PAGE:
America’s Getting a New National Anthem — And a Rapper’s Gonna Write It

Quavo of Migos: A Modern Day Francis Scott Key

Quavo of Migos: A Modern-Day Francis Scott Key

America’s National Anthem is becoming increasingly controversial.  So why not write a new one?

Not even the singers like ‘The Star Spangled Banner’.  And despite its storied history, America’s National Anthem, ‘The Star Spangled Banner,’ is becoming a major problem at sporting events and public ceremonies.

Now, the protests are intensifying.  Just last week, an entire group of Cleveland Browns players took a knee during the Anthem.  But this time, they were joined by a white player, a first for the league.  All of which suggests that the NFL will be dealing with massive protests at upcoming games.

But what if a new National Anthem was created?

Now, there’s a growing petition to do just that.  And you won’t believe who’s been nominated to lead the effort.

That’s right, the people are nominating Quavo, hailing from the rap group Migos.

This was a spoof at first, playing off Quavo’s constant guest appearances.  And it sounds hilarious, except if you talk to Quavo himself.  Just recently, the rapper expressed serious interest in creating an alternative National Anthem.

Indeed, Quavo hopes to create a song that speaks to every American.  “There’s a lot going on behind the National Anthem,” Quavo told TMZ. “I would love to do it, but I want to do a 2017 national anthem for both people and all races.  Something that’s representing now.  Something representing a modern day National Anthem.”

In other words: why not a song written after slavery, after the Civil War, and after women’s suffrage?

But… Quavo?  A rapper?

Nobody wants a Migos song as their National Anthem (no offense to Migos).  But that probably isn’t what Quavo would set out to create.  Instead, the rapper has expressed interest in consulting with other musicians, and creating something that could survive the test of time.

And let’s face it: rappers are just like popular blues, rock, or jazz musicians of old.  Derided by proper society, only to be lauded by later generations.  So why isn’t a talented rapper capable of creating something that lasts for centuries?

In case of Francis Scott Key — an attorney who repurposed a pre-baked melody — ‘The Star Spangled Banner’ has lasted 203 years (and counting).  But it wasn’t officially declared the National Anthem until 1931.  Prior to that point, the song was widely played during patriotic events and ceremonies.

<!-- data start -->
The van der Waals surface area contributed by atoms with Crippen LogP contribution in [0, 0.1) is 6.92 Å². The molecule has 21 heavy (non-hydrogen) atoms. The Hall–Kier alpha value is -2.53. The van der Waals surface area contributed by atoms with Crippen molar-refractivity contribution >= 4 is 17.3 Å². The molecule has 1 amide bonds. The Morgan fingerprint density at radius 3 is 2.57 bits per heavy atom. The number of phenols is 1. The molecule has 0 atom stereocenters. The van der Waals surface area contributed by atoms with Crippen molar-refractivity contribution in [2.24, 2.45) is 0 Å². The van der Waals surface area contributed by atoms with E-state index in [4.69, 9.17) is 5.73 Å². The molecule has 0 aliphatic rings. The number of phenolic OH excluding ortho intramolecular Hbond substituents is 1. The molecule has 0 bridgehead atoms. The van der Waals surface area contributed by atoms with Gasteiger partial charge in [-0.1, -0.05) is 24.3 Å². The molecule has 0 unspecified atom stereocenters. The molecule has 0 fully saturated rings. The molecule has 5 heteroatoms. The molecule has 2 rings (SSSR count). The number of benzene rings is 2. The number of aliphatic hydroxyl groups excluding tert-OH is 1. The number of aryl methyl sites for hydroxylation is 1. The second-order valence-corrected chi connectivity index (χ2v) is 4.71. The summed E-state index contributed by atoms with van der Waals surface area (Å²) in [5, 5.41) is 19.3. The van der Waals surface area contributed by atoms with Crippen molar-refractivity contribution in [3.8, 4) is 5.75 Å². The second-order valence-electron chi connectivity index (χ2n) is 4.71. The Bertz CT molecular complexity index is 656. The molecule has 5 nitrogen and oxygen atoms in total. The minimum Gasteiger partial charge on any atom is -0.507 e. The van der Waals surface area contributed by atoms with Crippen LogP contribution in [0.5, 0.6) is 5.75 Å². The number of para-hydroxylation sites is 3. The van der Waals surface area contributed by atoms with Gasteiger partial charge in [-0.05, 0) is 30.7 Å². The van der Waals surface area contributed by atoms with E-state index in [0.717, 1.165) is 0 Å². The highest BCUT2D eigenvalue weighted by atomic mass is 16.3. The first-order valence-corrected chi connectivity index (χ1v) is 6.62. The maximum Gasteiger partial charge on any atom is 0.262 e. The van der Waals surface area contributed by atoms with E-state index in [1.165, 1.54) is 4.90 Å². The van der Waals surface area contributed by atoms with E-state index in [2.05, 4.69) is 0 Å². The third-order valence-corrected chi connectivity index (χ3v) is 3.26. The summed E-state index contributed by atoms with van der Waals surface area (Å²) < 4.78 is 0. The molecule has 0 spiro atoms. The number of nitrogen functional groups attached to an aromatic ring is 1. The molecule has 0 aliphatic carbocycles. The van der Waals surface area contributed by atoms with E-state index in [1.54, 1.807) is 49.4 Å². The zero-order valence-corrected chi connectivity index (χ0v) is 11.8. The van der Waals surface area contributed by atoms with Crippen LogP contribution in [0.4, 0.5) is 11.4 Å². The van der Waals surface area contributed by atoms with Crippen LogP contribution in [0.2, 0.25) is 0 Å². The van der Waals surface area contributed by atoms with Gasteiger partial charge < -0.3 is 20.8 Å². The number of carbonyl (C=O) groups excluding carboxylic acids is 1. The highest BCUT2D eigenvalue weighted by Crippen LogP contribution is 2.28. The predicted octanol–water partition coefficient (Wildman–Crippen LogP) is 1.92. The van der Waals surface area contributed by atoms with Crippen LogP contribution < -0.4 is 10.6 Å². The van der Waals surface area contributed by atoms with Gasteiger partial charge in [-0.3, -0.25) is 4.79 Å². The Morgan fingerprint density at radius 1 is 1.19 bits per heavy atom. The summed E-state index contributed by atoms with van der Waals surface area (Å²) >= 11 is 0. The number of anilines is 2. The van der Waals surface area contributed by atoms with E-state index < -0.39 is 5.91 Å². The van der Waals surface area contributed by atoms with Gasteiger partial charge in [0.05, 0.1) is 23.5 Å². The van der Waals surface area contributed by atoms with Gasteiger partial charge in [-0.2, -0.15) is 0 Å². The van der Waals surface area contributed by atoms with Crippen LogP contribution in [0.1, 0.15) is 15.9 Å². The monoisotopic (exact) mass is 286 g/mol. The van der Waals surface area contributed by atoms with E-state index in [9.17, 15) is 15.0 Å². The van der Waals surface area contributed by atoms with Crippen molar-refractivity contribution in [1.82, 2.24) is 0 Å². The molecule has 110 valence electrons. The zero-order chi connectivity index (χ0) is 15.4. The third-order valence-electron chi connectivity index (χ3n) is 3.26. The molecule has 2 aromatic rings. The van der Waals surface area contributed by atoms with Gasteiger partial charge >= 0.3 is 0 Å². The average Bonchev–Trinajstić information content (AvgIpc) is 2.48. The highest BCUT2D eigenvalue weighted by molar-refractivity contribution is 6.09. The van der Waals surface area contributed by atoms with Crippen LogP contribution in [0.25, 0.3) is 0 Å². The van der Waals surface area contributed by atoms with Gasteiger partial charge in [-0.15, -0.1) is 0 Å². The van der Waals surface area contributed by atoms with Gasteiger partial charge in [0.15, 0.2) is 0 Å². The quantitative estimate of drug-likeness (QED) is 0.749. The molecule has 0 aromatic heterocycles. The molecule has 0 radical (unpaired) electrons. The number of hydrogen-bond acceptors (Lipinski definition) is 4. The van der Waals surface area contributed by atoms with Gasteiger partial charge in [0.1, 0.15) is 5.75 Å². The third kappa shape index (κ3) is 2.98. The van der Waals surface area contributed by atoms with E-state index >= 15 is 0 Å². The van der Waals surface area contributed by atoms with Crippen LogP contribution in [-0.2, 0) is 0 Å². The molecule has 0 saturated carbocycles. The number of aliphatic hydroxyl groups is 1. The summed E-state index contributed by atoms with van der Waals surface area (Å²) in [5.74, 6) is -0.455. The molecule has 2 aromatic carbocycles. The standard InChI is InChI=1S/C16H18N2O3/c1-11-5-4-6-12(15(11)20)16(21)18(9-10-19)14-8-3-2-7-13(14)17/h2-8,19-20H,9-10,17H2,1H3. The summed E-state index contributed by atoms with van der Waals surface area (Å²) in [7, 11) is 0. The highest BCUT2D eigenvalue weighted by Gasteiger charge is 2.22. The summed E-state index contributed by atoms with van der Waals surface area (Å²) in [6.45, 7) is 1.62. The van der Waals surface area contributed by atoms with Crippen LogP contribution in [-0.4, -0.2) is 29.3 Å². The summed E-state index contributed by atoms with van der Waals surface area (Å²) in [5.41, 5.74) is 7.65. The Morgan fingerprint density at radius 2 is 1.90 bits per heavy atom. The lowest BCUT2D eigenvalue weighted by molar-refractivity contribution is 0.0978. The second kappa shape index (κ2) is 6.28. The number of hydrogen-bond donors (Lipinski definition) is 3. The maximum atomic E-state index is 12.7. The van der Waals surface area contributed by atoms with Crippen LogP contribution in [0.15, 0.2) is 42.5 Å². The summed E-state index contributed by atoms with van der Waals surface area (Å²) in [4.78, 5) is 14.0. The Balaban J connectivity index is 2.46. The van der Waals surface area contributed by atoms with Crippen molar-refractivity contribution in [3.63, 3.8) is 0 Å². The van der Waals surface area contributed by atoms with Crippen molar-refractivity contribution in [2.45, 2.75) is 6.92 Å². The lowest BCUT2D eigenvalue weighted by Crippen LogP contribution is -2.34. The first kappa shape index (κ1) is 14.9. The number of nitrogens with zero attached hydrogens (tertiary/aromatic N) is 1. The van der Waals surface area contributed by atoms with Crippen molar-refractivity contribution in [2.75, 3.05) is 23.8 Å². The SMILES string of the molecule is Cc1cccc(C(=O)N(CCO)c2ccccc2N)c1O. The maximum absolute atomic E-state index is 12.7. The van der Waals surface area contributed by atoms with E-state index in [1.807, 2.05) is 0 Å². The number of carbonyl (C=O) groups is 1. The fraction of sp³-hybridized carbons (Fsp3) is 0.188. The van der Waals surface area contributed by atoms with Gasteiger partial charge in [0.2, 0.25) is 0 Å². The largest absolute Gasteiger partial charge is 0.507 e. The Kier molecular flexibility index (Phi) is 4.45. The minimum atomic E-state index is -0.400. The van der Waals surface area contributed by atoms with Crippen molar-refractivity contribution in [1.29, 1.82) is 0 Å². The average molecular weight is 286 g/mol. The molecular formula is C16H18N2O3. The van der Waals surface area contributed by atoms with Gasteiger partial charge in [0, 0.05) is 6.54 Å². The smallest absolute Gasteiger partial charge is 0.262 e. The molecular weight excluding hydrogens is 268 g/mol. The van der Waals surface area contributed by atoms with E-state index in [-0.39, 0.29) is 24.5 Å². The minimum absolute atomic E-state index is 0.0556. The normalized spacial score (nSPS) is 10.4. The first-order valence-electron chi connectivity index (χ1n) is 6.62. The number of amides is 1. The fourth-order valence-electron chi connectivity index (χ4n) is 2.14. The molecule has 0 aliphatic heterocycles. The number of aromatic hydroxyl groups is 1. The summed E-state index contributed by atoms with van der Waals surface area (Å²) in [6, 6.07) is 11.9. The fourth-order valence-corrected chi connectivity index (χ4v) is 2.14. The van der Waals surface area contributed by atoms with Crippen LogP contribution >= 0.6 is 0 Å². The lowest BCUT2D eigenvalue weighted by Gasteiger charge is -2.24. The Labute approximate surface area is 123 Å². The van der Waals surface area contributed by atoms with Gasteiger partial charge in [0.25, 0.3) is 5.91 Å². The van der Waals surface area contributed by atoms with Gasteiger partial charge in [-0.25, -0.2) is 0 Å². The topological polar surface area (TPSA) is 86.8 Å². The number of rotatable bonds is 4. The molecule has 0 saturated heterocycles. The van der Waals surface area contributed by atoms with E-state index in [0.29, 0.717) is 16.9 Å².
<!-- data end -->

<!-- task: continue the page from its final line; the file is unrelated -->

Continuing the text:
Currently, the petition has nearly 8,000 supporters.  And one thing is clear: Quavo is taking this invitation very, very seriously.

5 Responses

  1. Paul E. Tick

    “why not a song written after slavery, after the Civil War, and after women’s suffrage?”

    i get it. i really do.

    but if this ACTUALLY entered the public discussion of being a REMOTE possibility, Lee Greenwood satisfies these qualifications, with a song that is practically already a secondary national anthem.

    this is just… ::heavy sigh::

  2. Kev-o

    So just looked at the petition. Many people signing it aren’t even from the US. Total joke.

  3. White_guy

    Interesting idea, Mr. (((Resnikoff.))) There’s just one small hurdle to clear: I’m ready and willing to fight, kill and, if need be, die for my heritage. Are you and your dimwitted golem willing and able to take that challenge simply to (((virtue signal))) to your fellow (((white people?)))

    My shekels are on “no,” you aren’t.

  4. MusicLoverNC

    this is a horrible article, complete clickbait ~ if I see another article from your website this poorly thought out linking to something even more poorly thought out, then I just won’t read any more articles from this website..